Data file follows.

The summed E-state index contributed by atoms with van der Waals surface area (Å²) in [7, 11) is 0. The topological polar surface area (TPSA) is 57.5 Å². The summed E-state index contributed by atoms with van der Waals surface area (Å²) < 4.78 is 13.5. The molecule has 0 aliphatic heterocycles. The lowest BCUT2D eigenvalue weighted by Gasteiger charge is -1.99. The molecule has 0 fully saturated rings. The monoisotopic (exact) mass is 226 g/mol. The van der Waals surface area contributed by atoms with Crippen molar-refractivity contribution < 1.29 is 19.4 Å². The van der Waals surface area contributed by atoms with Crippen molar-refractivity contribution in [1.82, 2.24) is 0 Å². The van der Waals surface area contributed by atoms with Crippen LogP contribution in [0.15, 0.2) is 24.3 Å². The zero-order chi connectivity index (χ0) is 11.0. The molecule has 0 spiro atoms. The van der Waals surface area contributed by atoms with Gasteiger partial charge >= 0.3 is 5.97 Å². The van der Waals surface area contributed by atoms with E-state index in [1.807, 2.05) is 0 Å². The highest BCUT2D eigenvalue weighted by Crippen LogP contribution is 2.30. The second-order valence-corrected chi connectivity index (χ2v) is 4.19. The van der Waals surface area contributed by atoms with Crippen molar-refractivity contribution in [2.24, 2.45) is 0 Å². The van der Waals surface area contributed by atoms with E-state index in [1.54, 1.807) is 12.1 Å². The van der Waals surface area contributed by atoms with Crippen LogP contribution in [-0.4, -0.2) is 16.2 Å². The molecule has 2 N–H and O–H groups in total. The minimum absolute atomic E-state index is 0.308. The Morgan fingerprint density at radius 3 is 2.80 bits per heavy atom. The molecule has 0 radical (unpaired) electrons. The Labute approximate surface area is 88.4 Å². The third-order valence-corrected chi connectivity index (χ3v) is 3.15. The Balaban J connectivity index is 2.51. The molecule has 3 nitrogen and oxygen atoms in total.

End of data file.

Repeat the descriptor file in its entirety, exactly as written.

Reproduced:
The summed E-state index contributed by atoms with van der Waals surface area (Å²) in [7, 11) is 0. The topological polar surface area (TPSA) is 57.5 Å². The summed E-state index contributed by atoms with van der Waals surface area (Å²) < 4.78 is 13.5. The molecule has 0 aliphatic heterocycles. The lowest BCUT2D eigenvalue weighted by Gasteiger charge is -1.99. The molecule has 0 fully saturated rings. The monoisotopic (exact) mass is 226 g/mol. The van der Waals surface area contributed by atoms with Crippen molar-refractivity contribution < 1.29 is 19.4 Å². The van der Waals surface area contributed by atoms with Crippen molar-refractivity contribution in [1.82, 2.24) is 0 Å². The van der Waals surface area contributed by atoms with Crippen LogP contribution in [0.15, 0.2) is 24.3 Å². The zero-order chi connectivity index (χ0) is 11.0. The molecule has 0 spiro atoms. The van der Waals surface area contributed by atoms with Gasteiger partial charge >= 0.3 is 5.97 Å². The van der Waals surface area contributed by atoms with E-state index in [1.807, 2.05) is 0 Å². The highest BCUT2D eigenvalue weighted by Crippen LogP contribution is 2.30. The second-order valence-corrected chi connectivity index (χ2v) is 4.19. The van der Waals surface area contributed by atoms with Crippen molar-refractivity contribution in [2.24, 2.45) is 0 Å². The van der Waals surface area contributed by atoms with E-state index in [1.54, 1.807) is 12.1 Å². The van der Waals surface area contributed by atoms with Crippen LogP contribution in [-0.4, -0.2) is 16.2 Å². The molecule has 2 N–H and O–H groups in total. The minimum absolute atomic E-state index is 0.308. The Morgan fingerprint density at radius 3 is 2.80 bits per heavy atom. The molecule has 0 radical (unpaired) electrons. The Labute approximate surface area is 88.4 Å². The third-order valence-corrected chi connectivity index (χ3v) is 3.15. The Balaban J connectivity index is 2.51. The molecule has 3 nitrogen and oxygen atoms in total.